PW9108LP (parkerized 5 inch)
WW serial number
Around $500 now
GI style high ejection port
Straight slide serrations
Parkerized barrel with chamber indicator (chamber indicator omitted on later models)
Blockier front strap (later models have the rounded frontstrap)
More machining marks under slide
No ".45 Cal" or crossed cannon logo on slide
Serrated slide stop and mag release
Sear and hammer pins are domed on right side
Civilian teardrop safety
Short serrated trigger
Black checkered plastic grips (later changed to US logo wooden grips)
Comes in parkerized, stainless olive drab, various sizes and even high capacity
Cardboard box (Later changed to green plastic)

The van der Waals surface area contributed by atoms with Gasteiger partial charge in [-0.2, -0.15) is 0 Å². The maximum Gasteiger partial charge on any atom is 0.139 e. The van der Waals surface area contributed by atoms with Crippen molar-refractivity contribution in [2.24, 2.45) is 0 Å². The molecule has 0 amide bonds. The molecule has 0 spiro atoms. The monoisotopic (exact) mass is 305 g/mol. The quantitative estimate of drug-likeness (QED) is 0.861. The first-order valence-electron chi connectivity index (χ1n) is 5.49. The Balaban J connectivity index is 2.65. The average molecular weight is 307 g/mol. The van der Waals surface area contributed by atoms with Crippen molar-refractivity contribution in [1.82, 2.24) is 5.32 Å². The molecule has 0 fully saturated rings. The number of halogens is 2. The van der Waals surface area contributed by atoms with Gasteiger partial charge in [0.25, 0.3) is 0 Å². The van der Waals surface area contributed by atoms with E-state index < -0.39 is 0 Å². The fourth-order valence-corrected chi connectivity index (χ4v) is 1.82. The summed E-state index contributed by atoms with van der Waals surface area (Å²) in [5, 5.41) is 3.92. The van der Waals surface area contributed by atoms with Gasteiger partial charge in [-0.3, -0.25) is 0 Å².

Over the past few years, some of my preferences have changed, and Springfield's packaging and pricing of these pistols has changed, but I never felt the need to upgrade among Springfield Armory's products. Springfield makes some excellent high end pistols, and I understand their Custom Shop is second to no other manufacturers. I also understand their service is second to none. I have never had to use either.
I have purchased a used stainless GI45 at an excellent price. It, too, has been an excellent pistol. So, in the end, if you are a person wanting to try the 1911 platform, here's your meat. In my opinion, the Springfield 1911 is the best product available for the 1911 newbie who wants a durable, accurate and inexpensive entry gun into the 1911 arena.
How to remove the ILS.